Robinson brings a tremendous amount of pathos to this character, reacting indignantly as the prosecutor continues to read from the transcripts, heaping more and more abuse upon the unfortunate headwear and Brian's affinity for carrying dice in his pocket. The sketch ends with the recounting of a hilarious office meeting where Brian reveals that the man who sold him the hat told him that "he's never seen anybody pull it off before." He picks the safari flap fedora as the one thing he's going to fight for in his life. Robinson barely speaks in the sketch, but it's no less side-splitting to watch Robinson absolutely lose his cool.

4. Sloppy Steaks

It can be a little bit nerve-wracking holding somebody else's baby, especially if the baby starts crying as soon as it ends up in your arms. That's how this sketch from Season 2, Episode 2 begins before transforming into a slightly unhinged treatise on man's capacity to change and a spirited debate about the degree to which Shane (Tim Robinson) used to be a piece of — well, not a very good person.

At the baby shower for a friend's newborn, rather than accept that babies are just a bit touchy sometimes, Shane becomes convinced that the baby cries when he holds it because it can see his past life of slicked-back hair, white Mustangs, and sloppy steaks at Truffoni's. The vehemency with which Shane derides his past behavior, while also pining for the days when he and his Dangerous Nights crew used to paint the town red, is funny, but what really makes this sketch is the flashback to what those dangerous nights looked like. 

As we cut to the past, Shane kicks open the door to Truffoni's wearing an open vest over a turtleneck and a dog tag necklace, his hair greased flat to his skull. He joins his boys at a booth and orders a big, rare cut of meat that he promptly douses with water, as Vampire Weekend's Ezra Koenig serenades the sloppiness with the original song "Dangerous Knife (The Night Is a Knife)". It's bizarre, it's surprisingly hopeful, and it's downright hilarious.

3. Coffin Flop

With cable cutting on the rise, there are plenty of channels in danger of falling off the silver screen forever. In this sketch from the first episode of Season 2, Tim Robinson appears in a PSA begging the viewers of Corncob TV to save the life of his hit show "Coffin Flop." The ludicrous show has Robinson and his film crew driving around to funerals and shooting the ones featuring catastrophic coffin failure, sending the recently deceased tumbling out of the poorly made caskets.

It's undeniably (if morbidly) amusing to watch "body after body busting out of cheap wood and hitting the pavement," especially when you add in the small detail that one out of every five of them was to be buried sans wardrobe. But what sends this sketch into the comedic stratosphere is Robinson's commitment to his bizarro character insisting that he has nothing to do with the frequency of the eponymous coffin flops.

This sketch is far and away the funniest from the incredibly strong Season 2 premiere. The cherry on top of the cake? Robinson, staring down the camera, head cocked to the side, insisting that they're allowed to show the dead bodies nude because "they ain't got no soul." It's a sketch that owes its success to Robinson's impeccable comedic timing and his hilariously off-kilter delivery of every line.

2. The Gift Receipt

This sketch from the series premiere is the purest distillation of the driving formula behind so much of Tim Robinson's comedy: taking a minor, relatable moment of insecurity and absolutely ignoring social convention until the situation has climbed to such surreal heights that the inciting incident is all but forgotten.

Unfolding at a birthday party for Jacob (played by Academy Award nominee Steven Yuen), Robinson plays Lev, who's insecure about whether the host likes his gift: a wreath that "the guy at the store says works great." Despite Jacob's insistence that he likes the gift, Lev requests the gift receipt back. Still not satisfied that his friend enjoys the gift, Lev eats the receipt. This is where the sketch begins to hit hysterical new heights. When Lev gets sick after his receipt consumption, he insists that the illness was brought on not by eating paper — an activity Lev insists he engages in regularly — but by the presence of "mudpie" (i.e., fecal matter). To prove that paper doesn't make you sick, another party attendee eats a second gift receipt, yielding no paper poisoning, and causing everybody to turn on the birthday boy and abandon his party to go hang out with Lev.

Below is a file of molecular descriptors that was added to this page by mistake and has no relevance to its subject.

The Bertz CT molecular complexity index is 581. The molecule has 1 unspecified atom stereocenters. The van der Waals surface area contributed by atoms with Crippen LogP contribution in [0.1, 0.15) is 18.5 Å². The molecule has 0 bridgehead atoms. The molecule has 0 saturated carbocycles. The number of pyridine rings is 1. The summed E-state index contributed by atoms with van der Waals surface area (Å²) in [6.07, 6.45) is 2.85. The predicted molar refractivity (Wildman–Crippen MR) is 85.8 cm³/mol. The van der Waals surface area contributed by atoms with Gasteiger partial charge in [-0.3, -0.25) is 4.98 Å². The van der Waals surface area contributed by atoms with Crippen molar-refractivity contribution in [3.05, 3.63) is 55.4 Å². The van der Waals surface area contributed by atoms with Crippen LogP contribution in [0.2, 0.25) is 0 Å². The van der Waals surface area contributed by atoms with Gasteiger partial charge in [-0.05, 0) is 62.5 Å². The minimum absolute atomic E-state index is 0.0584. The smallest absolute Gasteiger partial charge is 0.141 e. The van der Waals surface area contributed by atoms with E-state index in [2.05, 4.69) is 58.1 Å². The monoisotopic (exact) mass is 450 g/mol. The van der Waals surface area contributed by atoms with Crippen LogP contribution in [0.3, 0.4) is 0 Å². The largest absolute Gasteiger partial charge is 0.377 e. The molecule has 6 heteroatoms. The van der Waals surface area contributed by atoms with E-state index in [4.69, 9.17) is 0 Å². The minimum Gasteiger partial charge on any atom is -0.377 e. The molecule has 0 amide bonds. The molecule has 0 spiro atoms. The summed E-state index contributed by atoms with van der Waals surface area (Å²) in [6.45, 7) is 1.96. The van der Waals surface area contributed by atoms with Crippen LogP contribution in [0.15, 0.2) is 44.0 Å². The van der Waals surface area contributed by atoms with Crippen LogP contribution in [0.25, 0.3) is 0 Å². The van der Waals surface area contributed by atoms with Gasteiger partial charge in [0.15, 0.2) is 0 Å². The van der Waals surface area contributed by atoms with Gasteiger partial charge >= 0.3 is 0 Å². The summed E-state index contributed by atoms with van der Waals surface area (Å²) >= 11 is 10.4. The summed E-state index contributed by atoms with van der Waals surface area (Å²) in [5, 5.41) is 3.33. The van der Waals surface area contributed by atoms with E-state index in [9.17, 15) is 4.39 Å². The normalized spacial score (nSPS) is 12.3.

There are many funny moments in this sketch: Lev growing steadily more apoplectic when Jacob tries to touch the unsullied receipt, referring to a piece of toilet paper as "a slice," and adamantly refusing to back down until he's been vindicated, to name just a few. It's a sketch only Tim Robinson could pull off. By the time Lev succumbs to Mudpie Poisoning at the end of the sketch, your ribs hurt so much from laughing, you almost forget that this sketch was originally about gift receipts.

1. The Hot Dog Car

This outstanding sketch from Season 1, Episode 5 begins with a Wienermobile crashing through the doors of a men's clothing store, sending the patrons scrambling to figure out who was responsible. Enter Tim Robinson, adorned in a scarlet letter of a hot dog costume. He chimes in with the others, demanding that whoever crashed the hot dog car step forward and confess.

One of several hot dog-centric sketches in "I Think You Should Leave," it's hard to do it justice by describing it. On paper, it doesn't sound like much, but we highly recommend rewatching it, because its execution is a masterclass in comedic timing and the subtle power of a well-placed sight gag. As the store insists that the hot dog car must belong to the man in the hot dog costume, the camera pans to Zach Kanin wearing an unfortunately hot-dog-esque suit ensemble for one of the biggest laughs. 

As Robinson muddies the waters with a long-winded monologue about the evils of technology and how he knows the names of adult websites better than his grandparents' names, he fills his arms with high-end clothing. It isn't hard to believe that this silver-tongued frankfurter might be able to get away with it. Then the moment breaks and Robinson flees the store, pursued by police, hurling insults over his shoulder. This picture-perfect sketch is our pick for the greatest "I Think You Should Leave" segment thus far.